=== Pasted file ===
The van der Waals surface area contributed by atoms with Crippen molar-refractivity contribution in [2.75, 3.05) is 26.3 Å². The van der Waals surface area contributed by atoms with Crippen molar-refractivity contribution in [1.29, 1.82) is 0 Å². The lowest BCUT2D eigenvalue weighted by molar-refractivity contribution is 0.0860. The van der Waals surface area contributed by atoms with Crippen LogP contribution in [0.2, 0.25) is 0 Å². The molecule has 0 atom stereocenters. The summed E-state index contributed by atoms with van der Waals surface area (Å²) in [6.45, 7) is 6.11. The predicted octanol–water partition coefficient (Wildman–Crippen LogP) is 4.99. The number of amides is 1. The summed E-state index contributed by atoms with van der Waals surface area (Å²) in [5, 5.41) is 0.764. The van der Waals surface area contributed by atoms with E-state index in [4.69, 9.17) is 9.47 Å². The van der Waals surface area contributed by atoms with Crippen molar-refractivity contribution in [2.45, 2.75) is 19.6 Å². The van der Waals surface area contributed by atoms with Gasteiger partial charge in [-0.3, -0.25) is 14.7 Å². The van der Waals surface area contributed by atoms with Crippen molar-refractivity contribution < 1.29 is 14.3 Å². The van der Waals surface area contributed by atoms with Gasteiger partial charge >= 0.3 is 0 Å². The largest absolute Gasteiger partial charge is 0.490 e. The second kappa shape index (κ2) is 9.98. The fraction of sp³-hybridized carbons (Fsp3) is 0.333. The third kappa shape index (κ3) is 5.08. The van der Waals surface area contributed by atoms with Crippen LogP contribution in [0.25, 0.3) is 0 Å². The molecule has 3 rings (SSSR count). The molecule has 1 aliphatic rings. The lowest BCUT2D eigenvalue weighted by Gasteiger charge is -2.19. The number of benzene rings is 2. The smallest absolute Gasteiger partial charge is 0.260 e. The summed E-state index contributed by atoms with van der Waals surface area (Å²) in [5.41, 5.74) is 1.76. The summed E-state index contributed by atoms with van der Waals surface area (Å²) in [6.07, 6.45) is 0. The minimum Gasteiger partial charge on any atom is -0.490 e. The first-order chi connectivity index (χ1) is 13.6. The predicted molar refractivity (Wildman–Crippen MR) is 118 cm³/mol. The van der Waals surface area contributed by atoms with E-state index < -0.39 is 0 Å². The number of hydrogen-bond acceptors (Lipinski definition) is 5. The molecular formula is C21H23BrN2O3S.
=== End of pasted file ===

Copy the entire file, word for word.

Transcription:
The van der Waals surface area contributed by atoms with Crippen molar-refractivity contribution in [2.75, 3.05) is 26.3 Å². The van der Waals surface area contributed by atoms with Crippen molar-refractivity contribution in [1.29, 1.82) is 0 Å². The lowest BCUT2D eigenvalue weighted by molar-refractivity contribution is 0.0860. The van der Waals surface area contributed by atoms with Crippen LogP contribution in [0.2, 0.25) is 0 Å². The molecule has 0 atom stereocenters. The summed E-state index contributed by atoms with van der Waals surface area (Å²) in [6.45, 7) is 6.11. The predicted octanol–water partition coefficient (Wildman–Crippen LogP) is 4.99. The number of amides is 1. The summed E-state index contributed by atoms with van der Waals surface area (Å²) in [5, 5.41) is 0.764. The van der Waals surface area contributed by atoms with E-state index in [4.69, 9.17) is 9.47 Å². The van der Waals surface area contributed by atoms with Crippen molar-refractivity contribution in [2.45, 2.75) is 19.6 Å². The van der Waals surface area contributed by atoms with Gasteiger partial charge in [-0.3, -0.25) is 14.7 Å². The van der Waals surface area contributed by atoms with Crippen molar-refractivity contribution < 1.29 is 14.3 Å². The van der Waals surface area contributed by atoms with Gasteiger partial charge >= 0.3 is 0 Å². The largest absolute Gasteiger partial charge is 0.490 e. The second kappa shape index (κ2) is 9.98. The fraction of sp³-hybridized carbons (Fsp3) is 0.333. The third kappa shape index (κ3) is 5.08. The van der Waals surface area contributed by atoms with Crippen LogP contribution in [0.25, 0.3) is 0 Å². The molecule has 3 rings (SSSR count). The molecule has 1 aliphatic rings. The lowest BCUT2D eigenvalue weighted by Gasteiger charge is -2.19. The number of benzene rings is 2. The smallest absolute Gasteiger partial charge is 0.260 e. The summed E-state index contributed by atoms with van der Waals surface area (Å²) in [5.41, 5.74) is 1.76. The summed E-state index contributed by atoms with van der Waals surface area (Å²) in [6.07, 6.45) is 0. The minimum Gasteiger partial charge on any atom is -0.490 e. The first-order chi connectivity index (χ1) is 13.6. The predicted molar refractivity (Wildman–Crippen MR) is 118 cm³/mol. The van der Waals surface area contributed by atoms with E-state index < -0.39 is 0 Å². The number of hydrogen-bond acceptors (Lipinski definition) is 5. The molecular formula is C21H23BrN2O3S.